by Tom Isler | November 01, 2007

Discover Beauty pavilion at Cosmoprof North America


Attracting fresh faces:
The Discover Beauty pavilion
at Cosmoprof North America

Ask any trade show organizer to defend the value of his or her event, and Exhibit A is likely to be the indispensable opportunity for face-to-face interaction between buyers and sellers. It may well be true, even in the Internet and iPhone age, that nothing beats a handshake or a sit-down meeting. But that argument begs two questions: Are trade shows equally effective venues for everyone, regardless of company size or budget, looking to make one-on-one connections? And, more importantly, are trade shows ideal environments for face-to-face meetings?

In recent years, some show organizers have tinkered with the formats of their shows, shifting the emphasis away from the traditional exhibit floor with endless rows of booths, simply for the sake of change. Dwindling attendance and waning exhibitor support have forced other organizers to invent new models for their events to save them from obsolescence.

Here’s a look at some companies and associations that have abandoned the standard trade show format in search of a better model that focuses more directly on pairing buyers and sellers, and helping smaller companies compete on an even playing field with industry leaders.

The pavilion

A pavilion is a specially themed group of exhibitors that is set apart from the rest on a trade show floor. Creating a pavilion can be a baby step toward change -- a way to inject new life into a show without a conceptual overhaul.

Earlier this year, however, Daniela Ciocan, Las Vegas-based director of marketing for Societa Gestione Cosmoprof (SoGeCos), an Italian company that produces several beauty and cosmetics shows, took pavilions to a new level entirely. It happened at Cosmoprof North America, held in July at the Mandalay Bay Resort & Casino in Las Vegas.

Ciocan conceived and launched Discover Beauty, a pavilion for a dozen U.S. startups and foreign cosmetics firms entering the U.S. market for the first time. Each exhibitor, which Ciocan hand-picked after reviewing applicants’ products, not only enjoyed desirable foot traffic, because Discover Beauty was marketed as a special destination on the show floor, but benefitted from a host of other services that would have cost thousands of dollars elsewhere, if they could be purchased at all.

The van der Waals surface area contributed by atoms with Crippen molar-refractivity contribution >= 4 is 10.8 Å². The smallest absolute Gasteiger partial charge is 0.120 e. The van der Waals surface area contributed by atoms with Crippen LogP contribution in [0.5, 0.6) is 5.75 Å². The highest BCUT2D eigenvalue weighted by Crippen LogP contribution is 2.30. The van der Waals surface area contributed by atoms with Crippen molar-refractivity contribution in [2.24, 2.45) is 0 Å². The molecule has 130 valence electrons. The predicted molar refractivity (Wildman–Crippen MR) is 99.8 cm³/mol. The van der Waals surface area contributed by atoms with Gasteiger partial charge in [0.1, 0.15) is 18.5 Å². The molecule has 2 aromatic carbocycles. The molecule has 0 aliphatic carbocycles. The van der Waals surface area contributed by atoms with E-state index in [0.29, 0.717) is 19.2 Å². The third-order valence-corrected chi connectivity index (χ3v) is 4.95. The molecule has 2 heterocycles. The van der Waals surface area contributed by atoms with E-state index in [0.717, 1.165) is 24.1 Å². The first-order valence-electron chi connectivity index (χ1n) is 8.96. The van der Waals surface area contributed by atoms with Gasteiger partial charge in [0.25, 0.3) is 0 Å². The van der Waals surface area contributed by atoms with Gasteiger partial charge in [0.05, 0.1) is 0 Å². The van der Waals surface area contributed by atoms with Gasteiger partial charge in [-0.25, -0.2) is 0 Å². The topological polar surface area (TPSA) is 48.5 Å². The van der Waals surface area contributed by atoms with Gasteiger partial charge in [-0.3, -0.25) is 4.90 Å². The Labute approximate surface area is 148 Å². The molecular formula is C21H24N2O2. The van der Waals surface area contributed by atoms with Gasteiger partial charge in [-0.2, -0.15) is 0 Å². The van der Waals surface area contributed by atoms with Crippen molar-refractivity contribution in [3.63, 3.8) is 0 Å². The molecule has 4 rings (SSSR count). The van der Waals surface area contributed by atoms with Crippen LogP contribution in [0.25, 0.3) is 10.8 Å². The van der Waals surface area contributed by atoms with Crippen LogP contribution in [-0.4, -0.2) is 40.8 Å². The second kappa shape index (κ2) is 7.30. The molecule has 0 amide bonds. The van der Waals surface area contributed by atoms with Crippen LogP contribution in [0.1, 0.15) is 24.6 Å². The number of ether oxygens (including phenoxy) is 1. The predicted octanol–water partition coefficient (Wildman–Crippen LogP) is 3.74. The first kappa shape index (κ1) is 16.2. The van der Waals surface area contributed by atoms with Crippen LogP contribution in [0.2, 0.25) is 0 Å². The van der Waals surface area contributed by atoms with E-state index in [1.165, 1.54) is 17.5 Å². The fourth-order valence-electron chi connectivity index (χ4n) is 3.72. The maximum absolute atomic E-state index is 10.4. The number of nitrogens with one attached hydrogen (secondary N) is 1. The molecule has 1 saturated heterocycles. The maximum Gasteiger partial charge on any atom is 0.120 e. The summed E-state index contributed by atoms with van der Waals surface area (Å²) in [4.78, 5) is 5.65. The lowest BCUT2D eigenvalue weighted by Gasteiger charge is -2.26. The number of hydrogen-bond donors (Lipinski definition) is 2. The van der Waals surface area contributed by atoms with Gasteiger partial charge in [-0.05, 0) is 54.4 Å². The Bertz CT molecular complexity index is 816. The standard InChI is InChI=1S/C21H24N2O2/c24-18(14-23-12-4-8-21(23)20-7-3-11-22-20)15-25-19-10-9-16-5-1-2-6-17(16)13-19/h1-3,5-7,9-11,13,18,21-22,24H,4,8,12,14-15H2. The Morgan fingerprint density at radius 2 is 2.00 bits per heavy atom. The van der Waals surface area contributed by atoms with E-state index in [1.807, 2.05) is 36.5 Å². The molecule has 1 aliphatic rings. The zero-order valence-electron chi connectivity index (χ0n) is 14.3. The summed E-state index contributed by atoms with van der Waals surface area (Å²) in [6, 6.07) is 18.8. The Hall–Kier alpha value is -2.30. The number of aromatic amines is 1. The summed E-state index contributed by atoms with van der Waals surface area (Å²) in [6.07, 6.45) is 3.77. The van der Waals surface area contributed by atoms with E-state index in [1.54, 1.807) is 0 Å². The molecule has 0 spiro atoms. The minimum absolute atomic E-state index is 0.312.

Ciocan arranged for each Discover Beauty exhibitor to meet with VIP buyers from high-end specialty stores such as Nordstrom and Sephora, people who normally don’t attend many trade shows and are out of reach for most young companies.

But Ciocan didn’t stop there. Using her industry contacts, she set up meetings with beauty magazine editors in New York and personally pitched the exhibitors’ new products to them. She also consulted with each exhibiting company in the pavilion, prepping representatives for their one-on-one meetings with buyers. She helped them ready presentations and, in some cases, showed them how to write effective press releases.

When the exhibitors arrived at the show, all they had to bring were samples of their products. To minimize the discrepancies between companies with disparate budgets for exhibit booth design, Ciocan discouraged exhibitors from bringing decorations, in part to control the clean, tasteful look of the pavilion, and in part to counteract the “arms race” of booth decor. “We wanted to give equal opportunity to everyone,” she says.

The endeavor yielded “phenomenal results,” according to Ciocan, but it was costly to produce, despite the fact that exhibitors paid higher-than-normal registration fees to participate. The process monopolized Ciocan’s time and energy, and SoGeCos didn’t quite break even on the feature this first year, Ciocan notes. However, she views the pavilion, which will likely double in size for next year’s show, as an investment that will help the overall show grow.

Discover Beauty attracted new and loyal exhibitors and engaged high-end retailers, a market segment that’s currently underrepresented at Cosmoprof North America.